If the national economy is shrinking appreciably as a result of the pandemic, what educational stimulus is the government providing to ensure that we have a dynamic generation capable of leading the nation across the concurrent tensions of the local and the global.

Also read: Is Social Distancing Feasible for a Majority of Schools in India?

Just to take an obvious example; most institutions of higher education have hurriedly adopted the internet application Zoom for the online delivery of academic material, to close out this academic year. Zoom happened to be the software gaining clientele in multinational corporations, that seek to assemble employees from across the world to meet online in synchronous time. Its default use in education reflects the fact that corporate practices, rather than sound pedagogy, have sway in our classrooms. No doubt, cost was the determining factor. But there are countless other apps that could have ushered in a very different pedagogical style from the one practiced today in face to face learning/teaching across the country. Asynchronous interactions between faculty, students and community can add a whole new dimension to education.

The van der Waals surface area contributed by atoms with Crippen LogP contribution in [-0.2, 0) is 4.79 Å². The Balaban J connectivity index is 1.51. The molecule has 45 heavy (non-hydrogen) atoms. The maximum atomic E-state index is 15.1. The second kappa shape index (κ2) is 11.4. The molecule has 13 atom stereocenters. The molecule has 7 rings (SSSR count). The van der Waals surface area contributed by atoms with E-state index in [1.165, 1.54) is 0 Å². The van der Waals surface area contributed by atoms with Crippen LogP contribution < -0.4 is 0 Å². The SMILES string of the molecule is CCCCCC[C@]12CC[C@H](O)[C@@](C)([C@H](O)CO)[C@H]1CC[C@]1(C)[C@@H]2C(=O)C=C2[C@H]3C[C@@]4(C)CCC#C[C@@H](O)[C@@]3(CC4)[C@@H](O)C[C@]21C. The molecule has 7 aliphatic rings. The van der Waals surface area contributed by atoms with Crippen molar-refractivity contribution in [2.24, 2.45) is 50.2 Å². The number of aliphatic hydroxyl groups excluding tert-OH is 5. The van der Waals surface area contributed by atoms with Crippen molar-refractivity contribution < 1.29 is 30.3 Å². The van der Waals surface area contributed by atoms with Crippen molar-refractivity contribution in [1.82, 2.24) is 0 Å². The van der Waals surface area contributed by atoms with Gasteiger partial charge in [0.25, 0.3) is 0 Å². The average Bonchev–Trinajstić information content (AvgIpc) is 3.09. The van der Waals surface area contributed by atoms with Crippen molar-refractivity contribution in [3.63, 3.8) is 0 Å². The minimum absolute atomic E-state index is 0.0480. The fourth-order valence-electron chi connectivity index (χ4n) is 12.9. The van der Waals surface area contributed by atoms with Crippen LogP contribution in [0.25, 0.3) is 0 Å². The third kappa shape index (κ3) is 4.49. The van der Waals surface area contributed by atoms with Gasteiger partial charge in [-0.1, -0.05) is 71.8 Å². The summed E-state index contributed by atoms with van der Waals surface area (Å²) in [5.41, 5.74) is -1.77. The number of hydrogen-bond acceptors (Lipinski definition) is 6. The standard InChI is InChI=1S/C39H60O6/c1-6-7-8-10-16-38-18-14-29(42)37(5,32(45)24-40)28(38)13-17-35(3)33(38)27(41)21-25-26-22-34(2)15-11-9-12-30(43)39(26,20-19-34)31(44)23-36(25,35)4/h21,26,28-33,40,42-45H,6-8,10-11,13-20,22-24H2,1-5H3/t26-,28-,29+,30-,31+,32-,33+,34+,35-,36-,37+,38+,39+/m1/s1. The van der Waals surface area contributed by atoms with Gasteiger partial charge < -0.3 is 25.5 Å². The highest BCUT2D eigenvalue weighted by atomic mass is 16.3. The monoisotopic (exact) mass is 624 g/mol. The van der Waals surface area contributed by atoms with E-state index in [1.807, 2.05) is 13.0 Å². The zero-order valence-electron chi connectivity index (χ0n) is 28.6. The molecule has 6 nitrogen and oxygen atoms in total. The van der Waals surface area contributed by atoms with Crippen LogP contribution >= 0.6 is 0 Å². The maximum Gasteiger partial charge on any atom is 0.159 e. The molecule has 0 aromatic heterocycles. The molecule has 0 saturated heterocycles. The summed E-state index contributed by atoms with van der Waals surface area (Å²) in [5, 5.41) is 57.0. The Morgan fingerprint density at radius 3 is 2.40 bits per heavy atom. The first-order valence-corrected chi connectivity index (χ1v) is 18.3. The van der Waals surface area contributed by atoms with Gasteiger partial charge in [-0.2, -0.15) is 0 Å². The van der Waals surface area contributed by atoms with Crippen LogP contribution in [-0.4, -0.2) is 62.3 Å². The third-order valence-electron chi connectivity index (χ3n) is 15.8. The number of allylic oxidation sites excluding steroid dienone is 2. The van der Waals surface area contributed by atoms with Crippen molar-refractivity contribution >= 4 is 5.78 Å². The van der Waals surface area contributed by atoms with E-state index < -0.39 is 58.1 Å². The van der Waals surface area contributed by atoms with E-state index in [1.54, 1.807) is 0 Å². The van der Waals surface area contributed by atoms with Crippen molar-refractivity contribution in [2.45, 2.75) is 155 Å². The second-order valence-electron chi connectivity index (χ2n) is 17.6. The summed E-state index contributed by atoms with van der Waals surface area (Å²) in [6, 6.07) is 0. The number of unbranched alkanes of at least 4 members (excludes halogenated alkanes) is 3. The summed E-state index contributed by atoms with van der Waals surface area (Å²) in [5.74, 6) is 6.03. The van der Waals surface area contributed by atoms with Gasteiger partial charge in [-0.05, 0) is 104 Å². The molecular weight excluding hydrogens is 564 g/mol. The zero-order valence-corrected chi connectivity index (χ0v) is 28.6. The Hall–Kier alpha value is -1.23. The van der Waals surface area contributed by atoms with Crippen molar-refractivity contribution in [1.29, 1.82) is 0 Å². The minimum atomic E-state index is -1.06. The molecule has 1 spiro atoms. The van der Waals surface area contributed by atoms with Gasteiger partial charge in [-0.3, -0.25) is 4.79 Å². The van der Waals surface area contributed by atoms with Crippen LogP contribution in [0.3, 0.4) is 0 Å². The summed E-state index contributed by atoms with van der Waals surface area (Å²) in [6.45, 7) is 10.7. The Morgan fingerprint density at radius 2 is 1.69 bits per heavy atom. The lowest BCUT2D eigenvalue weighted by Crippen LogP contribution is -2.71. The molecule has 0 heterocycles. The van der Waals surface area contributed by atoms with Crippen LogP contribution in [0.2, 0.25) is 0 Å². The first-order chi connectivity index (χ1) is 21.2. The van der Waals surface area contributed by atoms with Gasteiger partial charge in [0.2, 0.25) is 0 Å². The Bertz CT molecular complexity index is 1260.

As with so much else, the coronavirus pandemic has inadvertently become the stress test that institutions are being subjected to. Had the Ministry of Human Resource Development made a timely recommendation on what kind of online learning app would be most appropriate for different kinds of colleges and universities, we could have turned this unexpected break in our academic calendars, into a blessing in disguise.

There is another facet to online learning, besides the ease of delivery. It the democratic potential of digital technology. In 2007, Karen Mossberger et al published Digital Citizenship: The Internet, Society and Participation, in which the authors established that “digital access, digital skill and literacy, and, ultimately, digital citizenship,” are the hallmarks of modern societies the world over. The neutral gear that the pandemic forced us into for almost 4-5 weeks could have been imaginatively deployed to switch gears.

Also read: What a Survey of Children in Bihar Revealed About Online Schooling